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November 1985

The church continued to grow in its new facilities, but by the time Rev. William Bellmore joined us in 1982, Mt. Comfort Methodist Church had outgrown the sanctuary as the pews could no longer accommodate all the worshippers. The Sunday School rooms were overflowing. The church also did not have enough parking spaces. Once again, expansion was needed. Church activities continued to grow. Men’s breakfasts, fall bazaars, Easter Cantata’s, Mother-Daughter Banquets, Chili Suppers, Bible Studies and other activities flourished. The youth group was active and children’s choirs increased. The annual Christmas Eve Candlelight Service had candles throughout the church, outside the driveway and down Mt Comfort Road to Interstate 70 in addition to east and west of cross streets to form a large cross.
Leoma Eakin, whose portrait hangs in the parlor (presently a conference room), was the great-granddaughter of Joseph Wright, an early Buck Creek Township settler (his grave is found in the cemetery north of the church). She maintained an interest in the community where her ancestors lived and in the Mt. Comfort Church, which she considered her home church. On March 24, 1984, God took Leoma Eakin to be with Him. In her will, Leoma left a financial legacy to be divided between this church and the Hancock Memorial Hospital. These funds helped pay for the new Mt. Comfort Methodist Church sanctuary, narthex, parlor, restrooms, office space for pastor and secretary.

On November 24, 1985; 97 years after month of the dedication of the first church on this site. Reverend Darrel Riley conducted the first worship service in our new church sanctuary.

1988 – 100th Anniversary

In 1988 Mt. Comfort United Methodist Church celebrated its 100th anniversary under the guidance of Rev. Thomas True. We added a youth minister to guide our young people. The choir, directed by Jan Amick and accompanied by Mary Lou Holliday, contributed much to the Sunday services. Additional organ music was provided by Mary Springer and Deanna Ringer. The budget for 1988 was $180,009.00. We were in debt again, and already short of space for Sunday School classes, but we had faced those problems before and knew we could overcome them through cooperation, dedication, and trust in God. In 1988, our trustees worked hard to keep the promise that three men acting as trustees made one hundred years ago to insure that this church would stand tall on higher ground. Because of their efforts and those of many tireless members, Mt. Comfort was designated “Church of the Year” (in our size category) by Town and Country Ministries.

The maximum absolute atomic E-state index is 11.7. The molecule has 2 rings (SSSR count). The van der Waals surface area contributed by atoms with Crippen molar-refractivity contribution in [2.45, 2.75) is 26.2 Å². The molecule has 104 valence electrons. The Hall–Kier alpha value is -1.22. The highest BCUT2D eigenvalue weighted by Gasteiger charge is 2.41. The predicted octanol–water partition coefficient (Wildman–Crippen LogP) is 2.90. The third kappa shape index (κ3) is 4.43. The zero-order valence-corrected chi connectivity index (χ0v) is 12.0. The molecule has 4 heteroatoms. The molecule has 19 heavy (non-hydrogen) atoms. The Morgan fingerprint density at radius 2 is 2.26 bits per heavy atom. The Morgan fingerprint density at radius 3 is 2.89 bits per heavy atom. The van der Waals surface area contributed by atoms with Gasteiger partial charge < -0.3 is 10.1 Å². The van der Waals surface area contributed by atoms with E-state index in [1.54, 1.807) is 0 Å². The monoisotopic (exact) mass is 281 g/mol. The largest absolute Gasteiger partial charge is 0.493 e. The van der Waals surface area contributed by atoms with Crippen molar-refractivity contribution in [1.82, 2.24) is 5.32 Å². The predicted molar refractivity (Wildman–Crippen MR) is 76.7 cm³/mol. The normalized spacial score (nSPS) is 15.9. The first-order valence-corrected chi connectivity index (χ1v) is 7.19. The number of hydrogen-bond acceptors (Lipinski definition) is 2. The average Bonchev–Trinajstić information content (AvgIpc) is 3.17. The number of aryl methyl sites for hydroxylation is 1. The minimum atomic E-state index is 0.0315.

April 20, 1989 – New Parsonage Behind Church

In November 1989 ground was broken for the new parsonage to be built behind the church. It was completed in record time and consecrated on April 20, 1990. In 1990 Harvey Childs became the choir director, and Leland Brett joined us as the new Associate Minister. Mt. Comfort Pre-School started with Pat Zarse as the director. William Carnes was hired as the new choir director. Rev. True departed, and Rev. Gritter joined us for a few months. Late in 1991, Rev. Lloyd Wright assumed the pulpit as an interim minister until Rev. Mark Fisher came in March 1992. In 1994 John Carrick came to serve as Associate Minister, and Mary Ellen Harding became the new choir director. In that year we began two Sunday morning services throughout the year. In 1995, the budget was $236,692.00. The Administrative Board voted to hire a Director of Youth and Children’s Ministries. Shortly thereafter John Porter filled the position. In 1996 the first handbell rehearsal was held.

The Family Life Center

After months of discussion and consultation, the committee proposed the building of a multi-purpose facility that would include a new main entrance, a redesigned kitchen, a café area, several classrooms, improved child care areas, and a large auditorium with a stage and audio-visual loft plus a basketball court. Financing the new facility necessitated that the 99+ acres of farm ground owned by the church be sold. Sale was authorized in October 1999. In April 2000, we launched a capital funds drive “Opening New Doors” to begin raising the estimated 2 million dollars needed to complete the project. On August 20, 2002, excavation for the expansion began. Total cost of the addition was $2,167,9925.46. On June 20, 2002 the occupancy permit was granted and on June 24, 2002, a dedication service was held.

In 2001, we were delighted to welcome a new Associate Minister, Bob Land, and we were even more delighted to offer congratulations when he was ordained in 2002. However, this year Rev. Fisher was reassigned after serving our church for 10 years. In February 2002, we welcomed Rev. David Patrick who came to us from Rushville.